I have many friends who work for government agencies—teachers, scientists, managers. They tell me they work hard and do valuable work, and I know they are conscientious and well-meaning. But when they spend much of their time in meetings and fighting other parts of the bureaucracy; when they write thousands of pages of reports and laws that no one reads; when their function is not essential to defense, law enforcement, or some other core function only government can handle, it’s a tax-funded, permanent bureaucracy that squeezes out private alternatives and ensures that competition can never improve efficiency. I salute my hard-working friends who are public servants—but most of their time is actually spent serving the interests of the state and not the people.
In the sectors of the economy that aren’t run or heavily regulated by governments, efficiencies constantly increase as competition and innovation combine. In sectors run by politicized regulation or directly by governments, innovation is very slow and relative costs of services continue to rise. Examples: education, medical services, defense, social services. Student loan debt is breaking the backs of young people; college administrators are higher-paid than ever, and there are more of them. Hospitals expand and merge and pay administrators huge salaries while charging astronomical fees for simple services. Military contracting is padded and turned into pork for Congressional districts. The space shuttle boosters blew up because they had to be made in segments to allow the contracts to be spread across districts. These are all consequences of politicized decisionmaking processes.
A notable example is universal public schooling. No one thinks education is a bad idea, and local public and private schools competed in the US until the mid-1800s. Then states began to take more control, aiming to raise standards and make the curriculum more uniform, on a Prussian model which viewed children as raw material to be molded into good workers and citizens with allegiance to the state.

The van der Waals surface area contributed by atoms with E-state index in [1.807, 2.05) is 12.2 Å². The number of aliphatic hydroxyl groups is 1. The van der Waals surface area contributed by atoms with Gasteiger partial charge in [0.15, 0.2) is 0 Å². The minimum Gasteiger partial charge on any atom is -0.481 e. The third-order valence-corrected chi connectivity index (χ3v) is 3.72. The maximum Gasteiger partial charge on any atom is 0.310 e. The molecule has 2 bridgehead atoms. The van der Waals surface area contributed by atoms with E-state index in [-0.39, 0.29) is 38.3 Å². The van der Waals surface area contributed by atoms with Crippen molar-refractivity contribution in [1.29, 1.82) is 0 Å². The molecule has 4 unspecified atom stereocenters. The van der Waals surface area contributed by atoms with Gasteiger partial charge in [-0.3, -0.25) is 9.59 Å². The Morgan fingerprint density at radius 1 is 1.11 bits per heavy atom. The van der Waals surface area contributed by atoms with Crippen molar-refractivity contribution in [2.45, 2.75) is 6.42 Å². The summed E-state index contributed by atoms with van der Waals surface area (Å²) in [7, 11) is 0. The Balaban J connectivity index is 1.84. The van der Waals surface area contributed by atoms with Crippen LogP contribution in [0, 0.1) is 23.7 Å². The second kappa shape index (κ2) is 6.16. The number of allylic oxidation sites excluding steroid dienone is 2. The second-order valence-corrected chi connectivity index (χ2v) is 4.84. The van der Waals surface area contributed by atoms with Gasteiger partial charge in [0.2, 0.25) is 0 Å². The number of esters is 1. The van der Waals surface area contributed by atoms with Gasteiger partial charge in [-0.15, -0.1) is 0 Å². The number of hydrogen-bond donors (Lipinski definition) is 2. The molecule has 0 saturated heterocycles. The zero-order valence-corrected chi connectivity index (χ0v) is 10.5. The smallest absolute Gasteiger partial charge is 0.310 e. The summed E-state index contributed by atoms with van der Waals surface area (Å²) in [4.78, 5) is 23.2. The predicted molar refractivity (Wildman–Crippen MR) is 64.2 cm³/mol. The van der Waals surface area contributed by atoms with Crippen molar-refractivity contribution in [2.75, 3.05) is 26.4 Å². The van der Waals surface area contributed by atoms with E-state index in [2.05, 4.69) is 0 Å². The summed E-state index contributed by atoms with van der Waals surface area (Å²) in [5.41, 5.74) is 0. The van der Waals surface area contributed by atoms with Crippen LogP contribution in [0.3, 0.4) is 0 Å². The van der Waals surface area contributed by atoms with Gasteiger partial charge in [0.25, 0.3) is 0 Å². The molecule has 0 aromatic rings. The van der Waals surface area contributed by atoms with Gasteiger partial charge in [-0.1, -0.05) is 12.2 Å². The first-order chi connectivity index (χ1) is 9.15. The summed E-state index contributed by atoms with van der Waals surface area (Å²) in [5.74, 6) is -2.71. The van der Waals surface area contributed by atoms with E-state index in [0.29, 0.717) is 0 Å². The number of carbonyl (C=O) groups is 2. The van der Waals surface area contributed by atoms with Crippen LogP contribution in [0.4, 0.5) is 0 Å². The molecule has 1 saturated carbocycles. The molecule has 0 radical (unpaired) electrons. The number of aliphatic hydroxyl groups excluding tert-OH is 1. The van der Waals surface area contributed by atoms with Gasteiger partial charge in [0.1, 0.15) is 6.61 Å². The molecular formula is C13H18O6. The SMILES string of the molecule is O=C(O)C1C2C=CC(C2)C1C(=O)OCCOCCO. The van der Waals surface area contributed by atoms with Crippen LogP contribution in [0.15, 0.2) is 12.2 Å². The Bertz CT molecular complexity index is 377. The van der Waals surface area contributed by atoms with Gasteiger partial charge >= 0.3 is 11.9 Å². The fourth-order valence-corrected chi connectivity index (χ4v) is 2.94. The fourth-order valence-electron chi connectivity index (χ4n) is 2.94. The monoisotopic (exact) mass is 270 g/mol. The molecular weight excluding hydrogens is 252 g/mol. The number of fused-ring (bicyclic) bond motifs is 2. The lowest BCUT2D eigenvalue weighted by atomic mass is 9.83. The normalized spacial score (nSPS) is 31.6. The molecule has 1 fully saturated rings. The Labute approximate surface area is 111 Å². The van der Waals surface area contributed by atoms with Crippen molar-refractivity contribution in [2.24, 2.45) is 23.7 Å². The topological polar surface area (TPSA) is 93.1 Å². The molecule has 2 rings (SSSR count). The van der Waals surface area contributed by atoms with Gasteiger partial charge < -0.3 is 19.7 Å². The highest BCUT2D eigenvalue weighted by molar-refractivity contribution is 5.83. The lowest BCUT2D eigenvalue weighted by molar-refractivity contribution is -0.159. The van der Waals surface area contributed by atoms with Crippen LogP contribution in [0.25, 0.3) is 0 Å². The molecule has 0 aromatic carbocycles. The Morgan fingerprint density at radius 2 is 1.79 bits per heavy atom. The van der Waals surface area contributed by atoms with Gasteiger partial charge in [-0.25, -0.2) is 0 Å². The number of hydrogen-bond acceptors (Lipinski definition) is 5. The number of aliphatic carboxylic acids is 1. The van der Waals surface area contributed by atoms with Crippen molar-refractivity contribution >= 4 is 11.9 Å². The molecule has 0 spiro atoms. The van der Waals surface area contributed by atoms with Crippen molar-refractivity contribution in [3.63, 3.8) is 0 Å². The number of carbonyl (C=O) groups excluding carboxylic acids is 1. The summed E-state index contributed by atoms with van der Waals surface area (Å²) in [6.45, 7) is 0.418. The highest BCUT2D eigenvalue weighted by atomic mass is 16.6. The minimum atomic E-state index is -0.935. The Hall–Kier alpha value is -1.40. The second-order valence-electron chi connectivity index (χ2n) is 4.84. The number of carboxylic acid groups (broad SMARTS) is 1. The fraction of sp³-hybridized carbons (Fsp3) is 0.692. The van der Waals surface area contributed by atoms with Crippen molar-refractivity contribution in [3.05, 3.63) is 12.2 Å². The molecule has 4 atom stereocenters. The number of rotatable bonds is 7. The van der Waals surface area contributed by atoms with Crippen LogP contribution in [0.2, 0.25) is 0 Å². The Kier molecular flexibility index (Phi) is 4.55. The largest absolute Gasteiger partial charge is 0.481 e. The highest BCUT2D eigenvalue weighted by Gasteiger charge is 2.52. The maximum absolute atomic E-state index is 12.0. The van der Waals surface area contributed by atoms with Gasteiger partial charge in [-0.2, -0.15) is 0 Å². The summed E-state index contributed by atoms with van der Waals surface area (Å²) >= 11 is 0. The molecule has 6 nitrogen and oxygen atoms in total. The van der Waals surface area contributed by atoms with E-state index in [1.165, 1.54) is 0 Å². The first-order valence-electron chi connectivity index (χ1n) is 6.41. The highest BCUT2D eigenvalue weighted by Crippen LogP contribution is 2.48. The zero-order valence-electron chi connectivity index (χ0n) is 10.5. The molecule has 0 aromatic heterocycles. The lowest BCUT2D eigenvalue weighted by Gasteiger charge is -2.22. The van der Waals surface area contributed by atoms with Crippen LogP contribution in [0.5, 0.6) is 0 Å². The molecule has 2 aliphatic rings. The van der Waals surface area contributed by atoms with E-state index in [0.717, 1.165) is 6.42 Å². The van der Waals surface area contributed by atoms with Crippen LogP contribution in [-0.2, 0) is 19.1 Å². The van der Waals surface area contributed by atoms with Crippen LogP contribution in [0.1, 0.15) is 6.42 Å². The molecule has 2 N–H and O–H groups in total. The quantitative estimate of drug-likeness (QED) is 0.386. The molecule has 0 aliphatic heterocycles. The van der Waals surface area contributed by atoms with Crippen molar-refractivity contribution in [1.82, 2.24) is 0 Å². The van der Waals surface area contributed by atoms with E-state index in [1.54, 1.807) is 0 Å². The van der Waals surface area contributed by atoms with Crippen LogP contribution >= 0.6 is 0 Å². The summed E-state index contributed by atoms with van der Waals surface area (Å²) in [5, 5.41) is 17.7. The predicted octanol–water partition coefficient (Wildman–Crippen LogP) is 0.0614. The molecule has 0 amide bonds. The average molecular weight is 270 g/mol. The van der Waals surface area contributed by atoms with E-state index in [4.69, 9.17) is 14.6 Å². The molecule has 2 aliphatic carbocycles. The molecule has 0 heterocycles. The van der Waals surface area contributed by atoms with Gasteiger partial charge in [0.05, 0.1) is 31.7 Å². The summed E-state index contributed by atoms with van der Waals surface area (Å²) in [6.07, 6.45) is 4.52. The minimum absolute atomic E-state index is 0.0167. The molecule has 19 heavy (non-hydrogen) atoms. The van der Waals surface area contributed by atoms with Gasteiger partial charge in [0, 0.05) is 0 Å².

The public education system evolved, and local control was reduced. Families found themselves taxed heavily to pay for the public system, which was “free” to them, and naturally chose not to pay twice to get education that was more directly tailored to their children’s needs or family desires. Thus an important link between parental concern and schools was broken—schools, like all other institutions, ultimately serve the concerns of those who fund them, not their clients. In many school districts now, parents are given lip service but opposed whenever they try to support reforms.
And schools beholden to politicians and unions of their workers can be both expensive and truly awful. The worst result of this is that children are now learning very little history, economics, or science, and rigor has suffered. The least damaging solution is vouchers—give every student the money now being spent on their education to spend on any school their parents deem fit that passes reasonable standards. Public schools would have to compete with private and charter schools, and all would benefit—except possibly overpaid public school administrators. Resistance to this idea is fierce, of course.
So that was a key mistake which allowed the population to be programmed with the idea that more government is the solution for every problem. Fixing it will take time, and the system will most likely crash before rebooting.
And as recent graduates of this political indoctrination system have taken most of the positions in government, academia, and mass media, the commitment to truth has suffered. An entire society has been dumbed down.